Securities Fraud: How to Identify Them and What You Should Do If You are A Victim

 Caution is always the best guard against fraud in the investment market. If you do not look out for yourself, no one will. Think of the investment market …

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 Caution is always the best guard against fraud in the investment market. If you do not look out for yourself, no one will. Think of the investment market as a tank full of sharks. One wrong move and you’re somebody else’s dinner, figuratively speaking of course. Therefore, you should always watch out for possible fraudulent opportunities.

However, no matter how cautious you might be, chances of falling into a bad investment opportunity are still present. Should you get yourself into such a situation, always call a business litigation lawyer to help you recover your money.

 

Understanding the Nature of Securities Fraud

 

Securities fraud is a menace to the economy. They are such a threat that the FBI has issued a warning on their website alerting everyone about the dangers of blindly investing in opportunities they do not fully understand.

 

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According to the FBI, securities fraud is an umbrella term for a broad assortment of proscribed activities meant to deceive investors or influence the financial markets for the benefit of the perpetrator. Such activities include the following:

 

Brief Discourse on Common Securities Fraud

 

Ponzi Schemes

 

Perhaps the oldest of all investment frauds, Ponzi schemes, or pyramid schemes work like this: the perpetrator recruits victims asking them to invest with him. In return, the perpetrator promises to pay the victims enormous returns on their investment. Next, the investor recruits new victims in the same manner and uses the funds collected from the new victims to pay the old victims. The cycle continues until the perpetrator cannot recruit new victims, where the Ponzi scheme collapses. Remember Bernie Madoff?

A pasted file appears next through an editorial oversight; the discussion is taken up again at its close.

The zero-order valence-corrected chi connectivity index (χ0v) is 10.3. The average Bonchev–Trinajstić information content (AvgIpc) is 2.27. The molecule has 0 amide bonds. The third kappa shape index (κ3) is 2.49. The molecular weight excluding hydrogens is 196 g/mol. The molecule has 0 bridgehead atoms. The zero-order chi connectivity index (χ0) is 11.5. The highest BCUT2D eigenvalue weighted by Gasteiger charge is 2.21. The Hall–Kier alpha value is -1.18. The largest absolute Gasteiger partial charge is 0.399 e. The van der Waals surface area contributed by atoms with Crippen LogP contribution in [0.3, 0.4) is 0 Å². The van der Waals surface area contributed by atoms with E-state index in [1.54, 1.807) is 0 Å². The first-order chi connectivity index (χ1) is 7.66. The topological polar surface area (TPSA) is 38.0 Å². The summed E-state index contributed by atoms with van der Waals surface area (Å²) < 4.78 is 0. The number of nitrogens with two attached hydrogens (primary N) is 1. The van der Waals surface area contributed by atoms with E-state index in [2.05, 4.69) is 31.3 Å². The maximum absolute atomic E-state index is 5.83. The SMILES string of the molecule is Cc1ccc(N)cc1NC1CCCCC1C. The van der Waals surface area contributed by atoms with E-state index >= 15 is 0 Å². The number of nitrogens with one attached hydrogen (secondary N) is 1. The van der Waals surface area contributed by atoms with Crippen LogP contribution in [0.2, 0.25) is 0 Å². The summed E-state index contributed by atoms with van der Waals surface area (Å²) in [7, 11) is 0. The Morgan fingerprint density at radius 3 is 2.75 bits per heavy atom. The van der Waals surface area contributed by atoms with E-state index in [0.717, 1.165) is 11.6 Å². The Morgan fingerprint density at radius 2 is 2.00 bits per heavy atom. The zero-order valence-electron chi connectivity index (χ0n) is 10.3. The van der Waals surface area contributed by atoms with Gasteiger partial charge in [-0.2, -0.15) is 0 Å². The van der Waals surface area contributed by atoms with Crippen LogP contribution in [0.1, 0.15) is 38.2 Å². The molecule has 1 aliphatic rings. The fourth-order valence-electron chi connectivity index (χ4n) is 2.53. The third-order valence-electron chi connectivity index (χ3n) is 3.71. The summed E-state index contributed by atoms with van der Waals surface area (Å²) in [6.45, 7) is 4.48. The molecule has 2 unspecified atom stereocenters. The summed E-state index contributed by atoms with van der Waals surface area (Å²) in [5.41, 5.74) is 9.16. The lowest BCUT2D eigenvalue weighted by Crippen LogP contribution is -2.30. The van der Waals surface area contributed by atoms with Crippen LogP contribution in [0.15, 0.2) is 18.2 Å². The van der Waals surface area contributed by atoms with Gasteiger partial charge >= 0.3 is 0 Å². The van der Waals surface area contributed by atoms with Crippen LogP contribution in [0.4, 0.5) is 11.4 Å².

Advance Fee Schemes

 

If you’ve spent time on the internet for the last decade, these schemes may be familiar to you. At its core, the advance fee scheme is similar to the Nigerian email schemes where perpetrators pretended to be stranded royalty with lots of money overseas. They would request victims for several thousand dollars. The money, they pretended, would be used as processing fees to release their massive amounts locked up in an overseas account. To sweeten the pot, they would email you a picture of a beautiful African girl. Once they received the payment, they would cut all forms of communication.

 

Similarly, the advanced fee scheme works by requesting victims to send small amounts of money to cover expenses such as taxes or bank processing fees. Once the victim sends the money, the perpetrators disappear.

 

By now you should have seen a typical pattern. The perpetrators promise a huge reward for what can be considered as a minimal initial investment. This is how most frauds work. They prey on your appetite to make huge amounts of money by doing nothing. So when the deal seems to be too good, always run. Most of the times, you’ll be saving yourself from financial ruin.

 

There are other warning signs you can look out for. If a person asks you to divulge personal details, such as your Social Security Number, over an email or a phone call, be suspicious. Even banks don’t ask for such details over the phone. 

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